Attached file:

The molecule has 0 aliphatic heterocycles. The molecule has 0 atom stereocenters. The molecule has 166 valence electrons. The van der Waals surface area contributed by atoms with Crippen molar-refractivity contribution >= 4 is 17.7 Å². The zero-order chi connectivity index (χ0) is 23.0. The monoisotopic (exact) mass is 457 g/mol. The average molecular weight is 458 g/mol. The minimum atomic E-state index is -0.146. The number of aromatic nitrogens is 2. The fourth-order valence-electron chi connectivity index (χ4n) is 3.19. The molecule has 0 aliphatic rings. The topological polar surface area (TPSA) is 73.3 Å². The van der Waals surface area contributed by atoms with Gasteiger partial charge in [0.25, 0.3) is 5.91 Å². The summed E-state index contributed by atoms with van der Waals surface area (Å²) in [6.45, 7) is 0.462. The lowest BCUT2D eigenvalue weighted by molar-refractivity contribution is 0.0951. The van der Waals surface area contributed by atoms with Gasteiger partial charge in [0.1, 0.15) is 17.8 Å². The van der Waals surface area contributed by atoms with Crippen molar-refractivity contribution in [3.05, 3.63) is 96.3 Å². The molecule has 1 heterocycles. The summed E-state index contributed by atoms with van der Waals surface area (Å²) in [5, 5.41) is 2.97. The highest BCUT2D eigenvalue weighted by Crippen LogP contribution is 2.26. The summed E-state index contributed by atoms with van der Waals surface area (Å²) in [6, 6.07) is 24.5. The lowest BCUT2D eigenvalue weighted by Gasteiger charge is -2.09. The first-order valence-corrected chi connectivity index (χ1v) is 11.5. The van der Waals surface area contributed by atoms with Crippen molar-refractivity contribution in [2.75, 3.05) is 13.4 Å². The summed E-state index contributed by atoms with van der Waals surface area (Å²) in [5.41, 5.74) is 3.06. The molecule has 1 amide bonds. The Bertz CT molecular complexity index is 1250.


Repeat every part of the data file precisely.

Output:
The molecule has 0 aliphatic heterocycles. The molecule has 0 atom stereocenters. The molecule has 166 valence electrons. The van der Waals surface area contributed by atoms with Crippen molar-refractivity contribution >= 4 is 17.7 Å². The zero-order chi connectivity index (χ0) is 23.0. The monoisotopic (exact) mass is 457 g/mol. The average molecular weight is 458 g/mol. The minimum atomic E-state index is -0.146. The number of aromatic nitrogens is 2. The fourth-order valence-electron chi connectivity index (χ4n) is 3.19. The molecule has 0 aliphatic rings. The topological polar surface area (TPSA) is 73.3 Å². The van der Waals surface area contributed by atoms with Gasteiger partial charge in [0.25, 0.3) is 5.91 Å². The summed E-state index contributed by atoms with van der Waals surface area (Å²) in [6.45, 7) is 0.462. The lowest BCUT2D eigenvalue weighted by molar-refractivity contribution is 0.0951. The van der Waals surface area contributed by atoms with Gasteiger partial charge in [0.1, 0.15) is 17.8 Å². The van der Waals surface area contributed by atoms with Crippen molar-refractivity contribution in [3.05, 3.63) is 96.3 Å². The molecule has 1 heterocycles. The summed E-state index contributed by atoms with van der Waals surface area (Å²) in [5, 5.41) is 2.97. The highest BCUT2D eigenvalue weighted by Crippen LogP contribution is 2.26. The summed E-state index contributed by atoms with van der Waals surface area (Å²) in [6, 6.07) is 24.5. The lowest BCUT2D eigenvalue weighted by Gasteiger charge is -2.09. The first-order valence-corrected chi connectivity index (χ1v) is 11.5. The van der Waals surface area contributed by atoms with Crippen molar-refractivity contribution in [2.75, 3.05) is 13.4 Å². The summed E-state index contributed by atoms with van der Waals surface area (Å²) in [5.41, 5.74) is 3.06. The molecule has 1 amide bonds. The Bertz CT molecular complexity index is 1250.